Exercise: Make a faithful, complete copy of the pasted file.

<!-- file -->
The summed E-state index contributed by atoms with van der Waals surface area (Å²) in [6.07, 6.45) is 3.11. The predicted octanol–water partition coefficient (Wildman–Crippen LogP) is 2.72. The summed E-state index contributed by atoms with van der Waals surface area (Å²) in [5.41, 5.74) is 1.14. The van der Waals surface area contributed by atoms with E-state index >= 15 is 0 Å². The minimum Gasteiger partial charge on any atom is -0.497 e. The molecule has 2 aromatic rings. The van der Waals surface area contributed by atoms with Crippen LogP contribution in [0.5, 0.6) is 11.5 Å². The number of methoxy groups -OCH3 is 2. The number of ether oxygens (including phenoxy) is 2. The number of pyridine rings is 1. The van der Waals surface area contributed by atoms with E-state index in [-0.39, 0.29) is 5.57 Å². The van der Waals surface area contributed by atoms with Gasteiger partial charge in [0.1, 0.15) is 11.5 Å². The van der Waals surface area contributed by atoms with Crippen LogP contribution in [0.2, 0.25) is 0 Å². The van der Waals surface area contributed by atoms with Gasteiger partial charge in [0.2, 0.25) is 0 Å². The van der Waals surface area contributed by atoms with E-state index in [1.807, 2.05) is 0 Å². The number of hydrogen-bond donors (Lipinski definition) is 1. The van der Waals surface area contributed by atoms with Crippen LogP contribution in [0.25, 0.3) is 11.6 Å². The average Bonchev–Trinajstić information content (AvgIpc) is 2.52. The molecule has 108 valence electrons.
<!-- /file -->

The summed E-state index contributed by atoms with van der Waals surface area (Å²) in [6.07, 6.45) is 3.11. The predicted octanol–water partition coefficient (Wildman–Crippen LogP) is 2.72. The summed E-state index contributed by atoms with van der Waals surface area (Å²) in [5.41, 5.74) is 1.14. The van der Waals surface area contributed by atoms with E-state index >= 15 is 0 Å². The minimum Gasteiger partial charge on any atom is -0.497 e. The molecule has 2 aromatic rings. The van der Waals surface area contributed by atoms with Crippen LogP contribution in [0.5, 0.6) is 11.5 Å². The number of methoxy groups -OCH3 is 2. The number of ether oxygens (including phenoxy) is 2. The number of pyridine rings is 1. The van der Waals surface area contributed by atoms with E-state index in [-0.39, 0.29) is 5.57 Å². The van der Waals surface area contributed by atoms with Gasteiger partial charge in [0.1, 0.15) is 11.5 Å². The van der Waals surface area contributed by atoms with Crippen LogP contribution in [0.2, 0.25) is 0 Å². The van der Waals surface area contributed by atoms with Gasteiger partial charge in [0.2, 0.25) is 0 Å². The van der Waals surface area contributed by atoms with E-state index in [1.807, 2.05) is 0 Å². The number of hydrogen-bond donors (Lipinski definition) is 1. The van der Waals surface area contributed by atoms with Crippen LogP contribution in [0.25, 0.3) is 11.6 Å². The average Bonchev–Trinajstić information content (AvgIpc) is 2.52. The molecule has 108 valence electrons.